Almost ForeverBy: Linda Howard
Anson Edwards sat alone in his big plash office, his fingers steepled as he weighed the strengths of his two lieutenants, wondering which of the two would be best to send to Houston. His own strength was his ability to analyze quickly and accurately, yet in this instance he didn't want to make a snap decision. Sam Bronson was an enigma, a man who played his cards close to his chest; it wouldn't do to underestimate him. Instinct told Anson that an overt takeover attempt on Branson's metal alloy company would fail, that Bronson was wily enough to have hidden assets. Anson had to discover what those assets were, and their value, before he could realistically expect victory in his attempt to take Bronson Alloys under Spencer-Nyle's corporate umbrella. He knew that he could take control simply by offering much more than the company could possibly be worth, but that wasn't Anson's way. He had a responsibility to the stockholders of Spencer-Nyle, and he wasn't reckless. He would do what was necessary to take Bronson, but no more. He could set a team of investigators on the job, but that would alert Bronson, and if Bronson were given any sort of warning he might be able to take evasive action that could drag into months. Anson didn't want this; he wanted things to be over quickly. The best bet would be one man, a man whom he could trust in any situation. He trusted both Rome Matthews and Max Conroy completely, but which man would be the best one for the job?
Rome Matthews was his handpicked, personally trained successor; Rome was tough, smart, fair, and he set out to win at everything he did. But Rome had a formidable reputation. He was far too well-known in business circles, and Houston was too close to Dallas for Anson to hope that no one would know him. Rome's very presence would trigger alarm in the business community.
Max Conroy, on the other hand, wasn't that well-known. People tended not to take him as seriously as they did Rome; it was those male-model looks of his, as well as the lazy, good-humored image he projected. People just didn't expect Max to work as hard at something as Rome would. But there was steel in Max Conroy, a ruthlessness that he kept skillfully disguised. That famous affability of his was only a pose; he kept the almost fearsome intensity of his character under strict control. Those who didn't know him were always completely fooled, expecting him to be more playboy than executive.
So it would have to be Max, who would have a better chance of quietly gathering information.
Anson picked up a file again, leafing through the pages of information about key personnel with Bronson Alloys. Nothing could be learned from Bronson himself; the man was wary, and a genius. But a chain was only as strong as its weakest link, and Anson was determined to find Branson's weak link.
He came to the photograph of Branson's secretary and paused. Bronson appeared to trust his secretary completely, though there was no hint of romance between them. Anson frowned as he studied the photograph; the woman was a pretty, dark-eyed blonde, but no great beauty. There was a reserved expression in her dark eyes. She had been married to Jeff Halsey, the heir of a wealthy Houston family, but they had divorced five years ago. She was thirty-one now and hadn't remarried. Anson checked her name: Claire Westbrook.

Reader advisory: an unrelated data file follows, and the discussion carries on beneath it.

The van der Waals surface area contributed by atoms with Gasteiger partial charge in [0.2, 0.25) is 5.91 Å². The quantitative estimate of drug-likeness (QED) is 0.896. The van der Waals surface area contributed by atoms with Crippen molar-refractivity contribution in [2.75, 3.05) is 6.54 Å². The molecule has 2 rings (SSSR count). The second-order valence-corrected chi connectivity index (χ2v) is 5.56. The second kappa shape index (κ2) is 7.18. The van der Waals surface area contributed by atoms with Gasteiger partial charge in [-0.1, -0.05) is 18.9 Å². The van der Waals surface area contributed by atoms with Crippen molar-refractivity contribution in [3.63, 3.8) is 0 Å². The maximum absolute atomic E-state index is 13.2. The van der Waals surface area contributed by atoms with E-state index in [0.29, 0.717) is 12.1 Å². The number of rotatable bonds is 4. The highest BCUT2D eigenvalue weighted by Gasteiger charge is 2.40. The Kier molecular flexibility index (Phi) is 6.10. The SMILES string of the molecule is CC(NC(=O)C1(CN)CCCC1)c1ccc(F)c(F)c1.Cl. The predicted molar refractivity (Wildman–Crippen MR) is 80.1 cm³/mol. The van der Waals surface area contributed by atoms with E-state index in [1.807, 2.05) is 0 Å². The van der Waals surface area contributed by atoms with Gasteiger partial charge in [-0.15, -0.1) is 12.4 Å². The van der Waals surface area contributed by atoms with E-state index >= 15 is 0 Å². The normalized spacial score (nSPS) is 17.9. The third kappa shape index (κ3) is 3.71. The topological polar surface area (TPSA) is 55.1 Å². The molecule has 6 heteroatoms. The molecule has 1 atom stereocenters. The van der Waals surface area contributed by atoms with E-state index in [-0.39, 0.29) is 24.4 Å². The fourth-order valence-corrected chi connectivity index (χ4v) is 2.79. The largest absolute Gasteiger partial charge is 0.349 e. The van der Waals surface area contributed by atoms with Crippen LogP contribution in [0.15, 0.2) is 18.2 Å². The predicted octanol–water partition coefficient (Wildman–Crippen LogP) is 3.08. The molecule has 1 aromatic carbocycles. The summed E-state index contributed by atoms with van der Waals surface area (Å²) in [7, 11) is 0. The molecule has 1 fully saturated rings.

Thoughtfully he leaned back in his chair. Would she be vulnerable to Max's seductive charm? It remained to be seen. Then he tapped the photograph in sudden decision. Claire Westbrook just might be the weak link in Branson's chain. Claire slipped through the double doors onto the terrace and walked to the waist-high fieldstone wall that separated the terrace from the flower garden. Resting her hands on the cool stone, she stared blindly at the garden, not seeing the masses of blooms that were highlighted by strategically placed lights. How could Virginia invite Jeff and Helene, knowing that Claire had accepted an invitation? She'd done it deliberately, of course; she'd been gloating at the shock that Claire hadn't been able to hide when her ex-husband arrived at the party with his beautiful, pregnant wife. Tears burned at the back of Claire's eyes, and she blinked to control them. She thought she could have handled an accidental meeting with aplomb, but she was stunned by Virginia's deliberate cruelty. She and Virginia had never been close friends, but still, she'd never expected this. How ironic that Claire had accepted the invitation only at the urging of her sister, Martine, who thought it would do her good to get out of the apartment and socialize! So much for good intentions, Claire thought wryly, controlling the urge to cry. The episode wasn't worth crying over, and it had taught her a lesson: never trust any of your ex-husband's old girlfriends. Evidently Virginia had never forgiven Claire for being Mrs. Jeff Halsey.
"Did the smoke and noise become too much for you, too?" Claire whirled around, startled by the words spoken so close to her ear. She'd been certain no one else was on the terrace. Determined not to let anyone know she'd been upset, she lifted one eyebrow in casual inquiry.
The man was silhouetted by the light coming through the double glass doors behind him, making it impossible to see his features, but she was certain she didn't know him. He was tall and lean, his shoulders broad beneath the impeccable cut of his white dinner jacket, and he was so close to her that she could smell the faint clean scent of his cologne.